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Leading academics, journalists and pollsters predict EU referendum results
The UK Political Studies Association today (3 June) released the results of its survey of expert predictions of the 2016 EU referendum. The full report, Expert Predictions of the 2016 EU Referendum: a survey by Will Jennings and Stephen Fisher on behalf of the U.K. Political Studies Association, is available to download here.
The survey was distributed to members of the Association as well as a large number of survey researchers from major polling companies in Britain and to journalists from the print and broadcast media. We asked respondents to share their predictions of the outcome, the probability of Britain voting leaving the EU, the final vote shares for each side, and the level of turnout.
- An overwhelming majority of our experts thought the UK is more likely to vote to stay in the EU than to vote to leave. 87% of our respondents said that Remain is more likely to win. Just 5% thought that Leave is more likely to triumph. The remaining 8% were of the view that the two sides have an equal chance of winning.
- The strong consensus that Remain is most likely to prevail conceals considerable doubts. On average, our experts believed that there was a 38% probability of Britain voting to leave the EU. This finding suggests much more uncertainty over the outcome than the responses to our binary choice question about which side is most likely to win. Moreover, our experts were noticeably more uncertain about the outcome than participants in prediction and betting markets, which have recently been suggesting just a 26% chance of a Leave vote.
- The average prediction of the vote share for Remain was 55%, while that for Leave was 45%. These were also the most common predictions and they mirror the result of the Scottish Independence referendum in 2014.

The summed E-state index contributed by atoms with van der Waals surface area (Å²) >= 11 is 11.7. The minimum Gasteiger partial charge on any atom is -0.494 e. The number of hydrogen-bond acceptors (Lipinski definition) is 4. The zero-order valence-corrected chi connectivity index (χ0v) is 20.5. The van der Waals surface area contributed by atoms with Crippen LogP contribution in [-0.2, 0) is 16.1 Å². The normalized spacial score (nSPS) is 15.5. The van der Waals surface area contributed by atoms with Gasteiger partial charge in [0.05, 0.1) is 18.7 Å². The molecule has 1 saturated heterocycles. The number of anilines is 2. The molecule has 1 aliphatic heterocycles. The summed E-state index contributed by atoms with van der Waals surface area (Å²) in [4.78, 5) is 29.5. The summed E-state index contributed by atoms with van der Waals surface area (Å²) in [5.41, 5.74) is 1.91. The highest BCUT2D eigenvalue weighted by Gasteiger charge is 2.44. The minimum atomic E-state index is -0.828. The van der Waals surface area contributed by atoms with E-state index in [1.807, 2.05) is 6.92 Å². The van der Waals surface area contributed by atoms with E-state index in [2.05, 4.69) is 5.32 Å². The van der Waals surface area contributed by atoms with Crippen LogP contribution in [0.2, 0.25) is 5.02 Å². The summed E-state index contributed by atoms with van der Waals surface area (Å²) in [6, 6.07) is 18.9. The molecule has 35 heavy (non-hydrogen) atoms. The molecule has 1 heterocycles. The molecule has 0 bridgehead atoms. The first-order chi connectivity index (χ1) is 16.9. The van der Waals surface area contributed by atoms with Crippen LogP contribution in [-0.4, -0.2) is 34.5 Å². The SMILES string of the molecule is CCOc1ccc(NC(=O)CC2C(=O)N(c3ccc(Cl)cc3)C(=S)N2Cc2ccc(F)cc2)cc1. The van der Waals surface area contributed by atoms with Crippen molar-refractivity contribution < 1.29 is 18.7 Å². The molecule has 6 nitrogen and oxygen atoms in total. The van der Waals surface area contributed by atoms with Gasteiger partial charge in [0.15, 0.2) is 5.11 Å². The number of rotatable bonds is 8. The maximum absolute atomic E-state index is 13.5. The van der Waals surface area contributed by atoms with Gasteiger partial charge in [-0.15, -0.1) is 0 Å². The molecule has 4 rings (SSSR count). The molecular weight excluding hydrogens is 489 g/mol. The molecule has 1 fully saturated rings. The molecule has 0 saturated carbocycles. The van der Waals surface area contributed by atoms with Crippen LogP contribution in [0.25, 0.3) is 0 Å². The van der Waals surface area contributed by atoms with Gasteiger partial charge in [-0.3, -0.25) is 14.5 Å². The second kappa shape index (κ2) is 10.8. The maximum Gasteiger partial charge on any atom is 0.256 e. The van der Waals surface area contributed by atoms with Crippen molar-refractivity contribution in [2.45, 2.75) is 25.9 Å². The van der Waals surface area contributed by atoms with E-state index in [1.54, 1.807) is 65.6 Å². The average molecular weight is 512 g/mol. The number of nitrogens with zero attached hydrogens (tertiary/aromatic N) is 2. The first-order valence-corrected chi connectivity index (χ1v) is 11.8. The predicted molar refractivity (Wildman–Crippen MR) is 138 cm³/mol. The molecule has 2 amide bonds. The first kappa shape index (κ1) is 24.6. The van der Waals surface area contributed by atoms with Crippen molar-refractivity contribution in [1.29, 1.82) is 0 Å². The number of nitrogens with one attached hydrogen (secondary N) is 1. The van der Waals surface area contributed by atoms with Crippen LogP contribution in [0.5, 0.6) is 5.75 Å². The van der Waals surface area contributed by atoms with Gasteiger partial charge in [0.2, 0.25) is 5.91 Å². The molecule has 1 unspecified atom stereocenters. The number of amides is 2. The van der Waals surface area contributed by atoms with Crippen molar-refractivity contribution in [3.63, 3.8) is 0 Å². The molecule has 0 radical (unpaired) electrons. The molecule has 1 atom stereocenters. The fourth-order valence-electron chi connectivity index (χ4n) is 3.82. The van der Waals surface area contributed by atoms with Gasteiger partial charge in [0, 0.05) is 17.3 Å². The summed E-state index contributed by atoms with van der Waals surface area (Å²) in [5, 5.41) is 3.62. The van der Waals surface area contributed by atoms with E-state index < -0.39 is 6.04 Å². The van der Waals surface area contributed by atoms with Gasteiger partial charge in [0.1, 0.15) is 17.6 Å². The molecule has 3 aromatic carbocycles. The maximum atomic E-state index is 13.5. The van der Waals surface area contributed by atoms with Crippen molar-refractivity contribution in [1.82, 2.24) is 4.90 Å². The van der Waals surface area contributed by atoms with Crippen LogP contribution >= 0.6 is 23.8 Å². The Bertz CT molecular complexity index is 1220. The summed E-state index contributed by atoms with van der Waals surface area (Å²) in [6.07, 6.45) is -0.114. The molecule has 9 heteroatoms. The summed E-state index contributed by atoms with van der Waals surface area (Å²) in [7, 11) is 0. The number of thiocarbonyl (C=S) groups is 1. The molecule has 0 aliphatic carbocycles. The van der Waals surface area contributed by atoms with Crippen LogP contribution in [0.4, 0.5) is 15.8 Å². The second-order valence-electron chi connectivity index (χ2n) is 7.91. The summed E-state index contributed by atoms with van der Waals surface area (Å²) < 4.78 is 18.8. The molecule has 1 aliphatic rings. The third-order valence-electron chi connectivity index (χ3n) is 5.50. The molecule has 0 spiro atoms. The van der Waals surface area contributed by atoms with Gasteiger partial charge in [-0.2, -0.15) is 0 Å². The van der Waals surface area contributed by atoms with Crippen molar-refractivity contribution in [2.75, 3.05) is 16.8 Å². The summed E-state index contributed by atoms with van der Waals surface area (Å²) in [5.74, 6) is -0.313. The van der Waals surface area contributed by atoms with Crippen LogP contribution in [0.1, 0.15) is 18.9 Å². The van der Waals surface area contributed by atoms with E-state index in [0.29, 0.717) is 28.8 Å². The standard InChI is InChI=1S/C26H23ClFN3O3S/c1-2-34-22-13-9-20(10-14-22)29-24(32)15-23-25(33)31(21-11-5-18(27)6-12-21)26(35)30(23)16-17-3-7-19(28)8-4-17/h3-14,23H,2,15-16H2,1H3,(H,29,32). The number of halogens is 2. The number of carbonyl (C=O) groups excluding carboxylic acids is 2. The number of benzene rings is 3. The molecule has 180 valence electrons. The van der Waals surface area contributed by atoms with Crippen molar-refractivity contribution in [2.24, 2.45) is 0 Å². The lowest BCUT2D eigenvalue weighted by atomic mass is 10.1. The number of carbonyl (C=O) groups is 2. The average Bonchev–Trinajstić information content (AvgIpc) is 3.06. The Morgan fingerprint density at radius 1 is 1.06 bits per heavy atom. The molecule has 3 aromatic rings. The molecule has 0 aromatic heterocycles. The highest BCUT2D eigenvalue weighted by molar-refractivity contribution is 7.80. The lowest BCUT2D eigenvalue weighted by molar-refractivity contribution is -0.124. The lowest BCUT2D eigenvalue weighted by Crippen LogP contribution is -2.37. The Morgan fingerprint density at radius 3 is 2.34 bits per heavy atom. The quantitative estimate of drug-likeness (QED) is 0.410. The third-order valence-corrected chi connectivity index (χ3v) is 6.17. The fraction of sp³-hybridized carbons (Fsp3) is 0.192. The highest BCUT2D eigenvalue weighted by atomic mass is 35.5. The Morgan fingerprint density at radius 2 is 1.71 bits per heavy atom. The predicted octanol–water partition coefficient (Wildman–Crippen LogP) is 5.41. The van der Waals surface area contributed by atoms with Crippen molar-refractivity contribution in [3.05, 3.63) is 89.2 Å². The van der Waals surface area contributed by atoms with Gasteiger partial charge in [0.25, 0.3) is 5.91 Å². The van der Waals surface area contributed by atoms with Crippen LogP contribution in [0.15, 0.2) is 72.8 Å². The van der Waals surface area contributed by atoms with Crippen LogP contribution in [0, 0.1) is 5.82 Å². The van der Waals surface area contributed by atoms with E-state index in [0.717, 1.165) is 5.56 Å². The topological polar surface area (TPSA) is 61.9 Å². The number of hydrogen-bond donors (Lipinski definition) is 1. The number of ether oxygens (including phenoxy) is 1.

- The predictions of our three expert groups differ very little across the worlds of academia, journalism and polling, though political scientists put the odds of a Brexit vote very slightly higher, at 38%, than journalists, at 32%.
- Finally, the average prediction for turnout at the referendum was 61%. This is below the 66% turnout at the general election in May 2015 and far below the 85% achieved at the Scottish Independence referendum.
The results of this survey should be interpreted in light of the poor forecasting performance of a similar expert survey of predictions for the 2015 general election. Then, as now, the views of the experts were broadly in line with prevailing expectations of the time. In the run up to the 2015 general election the experts were expecting a close result on votes and seats between the Conservatives and Labour, with 94% expecting a hung parliament. The full report from 2015 is available here.
Will Jennings, Professor of Political Science and Public Policy at the University of Southampton and Trustee of the Political Studies Association observed:
“Experts from the worlds of academia, opinion polling, and the media overwhelmingly think that Remain are likely to win this month’s referendum, but their predictions suggest the result is still in doubt. On average they think there is a 38% chance Britain will vote to leave the EU.”
“Our experts are not convinced that the referendum campaign has fully captured public interest, as they are predicting turnout that is over 20 percentage points lower than that for the Scottish Independence referendum,” added Professor Jennings.
The following are key tables for the report on our Expert Survey:
The survey elicited responses from 496 academics, 13 pollsters, 33 journalists and 54 people from other backgrounds. The fieldwork was conducted between 24th May and 2nd June 2016.
For further details of the PSA Expert Survey, please contact:
Will Jennings: email firstname.lastname@example.org, phone 07713 624487
Stefanie Mair, Political Studies Association: email email@example.com, phone 0207 321 2545.